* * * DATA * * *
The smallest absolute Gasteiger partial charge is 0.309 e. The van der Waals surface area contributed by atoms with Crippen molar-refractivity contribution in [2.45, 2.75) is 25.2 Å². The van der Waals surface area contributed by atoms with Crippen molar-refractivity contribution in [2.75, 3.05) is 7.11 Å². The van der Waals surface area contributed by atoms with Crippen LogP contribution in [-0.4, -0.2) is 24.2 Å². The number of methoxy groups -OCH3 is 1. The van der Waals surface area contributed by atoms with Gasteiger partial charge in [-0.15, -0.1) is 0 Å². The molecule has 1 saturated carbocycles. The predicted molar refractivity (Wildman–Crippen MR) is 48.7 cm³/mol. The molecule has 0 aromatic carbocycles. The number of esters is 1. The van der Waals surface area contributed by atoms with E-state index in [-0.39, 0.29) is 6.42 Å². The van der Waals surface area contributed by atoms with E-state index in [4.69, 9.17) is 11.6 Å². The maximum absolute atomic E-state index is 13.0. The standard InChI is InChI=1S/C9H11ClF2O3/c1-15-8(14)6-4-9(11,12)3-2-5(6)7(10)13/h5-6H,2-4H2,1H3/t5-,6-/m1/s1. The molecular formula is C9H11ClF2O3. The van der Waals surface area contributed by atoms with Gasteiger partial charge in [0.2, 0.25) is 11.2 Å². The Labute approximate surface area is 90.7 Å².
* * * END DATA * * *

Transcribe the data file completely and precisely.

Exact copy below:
The smallest absolute Gasteiger partial charge is 0.309 e. The van der Waals surface area contributed by atoms with Crippen molar-refractivity contribution in [2.45, 2.75) is 25.2 Å². The van der Waals surface area contributed by atoms with Crippen molar-refractivity contribution in [2.75, 3.05) is 7.11 Å². The van der Waals surface area contributed by atoms with Crippen LogP contribution in [-0.4, -0.2) is 24.2 Å². The number of methoxy groups -OCH3 is 1. The van der Waals surface area contributed by atoms with Gasteiger partial charge in [-0.15, -0.1) is 0 Å². The molecule has 1 saturated carbocycles. The predicted molar refractivity (Wildman–Crippen MR) is 48.7 cm³/mol. The molecule has 0 aromatic carbocycles. The number of esters is 1. The van der Waals surface area contributed by atoms with E-state index in [-0.39, 0.29) is 6.42 Å². The van der Waals surface area contributed by atoms with E-state index in [4.69, 9.17) is 11.6 Å². The maximum absolute atomic E-state index is 13.0. The standard InChI is InChI=1S/C9H11ClF2O3/c1-15-8(14)6-4-9(11,12)3-2-5(6)7(10)13/h5-6H,2-4H2,1H3/t5-,6-/m1/s1. The molecular formula is C9H11ClF2O3. The van der Waals surface area contributed by atoms with Gasteiger partial charge in [0.2, 0.25) is 11.2 Å². The Labute approximate surface area is 90.7 Å².